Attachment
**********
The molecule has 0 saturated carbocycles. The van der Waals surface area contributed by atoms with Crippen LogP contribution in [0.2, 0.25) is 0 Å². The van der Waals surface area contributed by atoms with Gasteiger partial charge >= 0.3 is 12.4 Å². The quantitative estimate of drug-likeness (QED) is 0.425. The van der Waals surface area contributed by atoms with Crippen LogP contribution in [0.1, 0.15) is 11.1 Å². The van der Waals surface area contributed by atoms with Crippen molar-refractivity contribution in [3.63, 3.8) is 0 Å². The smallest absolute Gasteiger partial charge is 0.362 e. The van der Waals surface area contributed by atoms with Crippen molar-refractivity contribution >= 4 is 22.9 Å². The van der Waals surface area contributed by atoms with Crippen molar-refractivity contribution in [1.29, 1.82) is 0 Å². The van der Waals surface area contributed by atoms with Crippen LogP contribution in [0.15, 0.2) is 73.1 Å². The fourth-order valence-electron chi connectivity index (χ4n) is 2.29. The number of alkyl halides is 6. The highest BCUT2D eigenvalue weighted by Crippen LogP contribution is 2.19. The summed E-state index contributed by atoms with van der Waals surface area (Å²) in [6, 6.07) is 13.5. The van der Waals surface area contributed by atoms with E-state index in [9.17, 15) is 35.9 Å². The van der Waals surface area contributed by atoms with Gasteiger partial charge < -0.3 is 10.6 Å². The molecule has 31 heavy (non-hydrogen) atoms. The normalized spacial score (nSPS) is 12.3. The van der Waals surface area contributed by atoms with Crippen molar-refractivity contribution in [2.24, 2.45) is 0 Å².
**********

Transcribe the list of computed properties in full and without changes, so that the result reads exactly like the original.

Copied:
The molecule has 0 saturated carbocycles. The van der Waals surface area contributed by atoms with Crippen LogP contribution in [0.2, 0.25) is 0 Å². The van der Waals surface area contributed by atoms with Gasteiger partial charge >= 0.3 is 12.4 Å². The quantitative estimate of drug-likeness (QED) is 0.425. The van der Waals surface area contributed by atoms with Crippen LogP contribution in [0.1, 0.15) is 11.1 Å². The van der Waals surface area contributed by atoms with Crippen molar-refractivity contribution in [3.63, 3.8) is 0 Å². The smallest absolute Gasteiger partial charge is 0.362 e. The van der Waals surface area contributed by atoms with Crippen molar-refractivity contribution >= 4 is 22.9 Å². The van der Waals surface area contributed by atoms with Crippen molar-refractivity contribution in [1.29, 1.82) is 0 Å². The van der Waals surface area contributed by atoms with Crippen LogP contribution in [0.15, 0.2) is 73.1 Å². The fourth-order valence-electron chi connectivity index (χ4n) is 2.29. The number of alkyl halides is 6. The highest BCUT2D eigenvalue weighted by Crippen LogP contribution is 2.19. The summed E-state index contributed by atoms with van der Waals surface area (Å²) in [6, 6.07) is 13.5. The van der Waals surface area contributed by atoms with E-state index in [9.17, 15) is 35.9 Å². The van der Waals surface area contributed by atoms with Gasteiger partial charge < -0.3 is 10.6 Å². The molecule has 31 heavy (non-hydrogen) atoms. The normalized spacial score (nSPS) is 12.3. The van der Waals surface area contributed by atoms with Crippen molar-refractivity contribution in [2.24, 2.45) is 0 Å².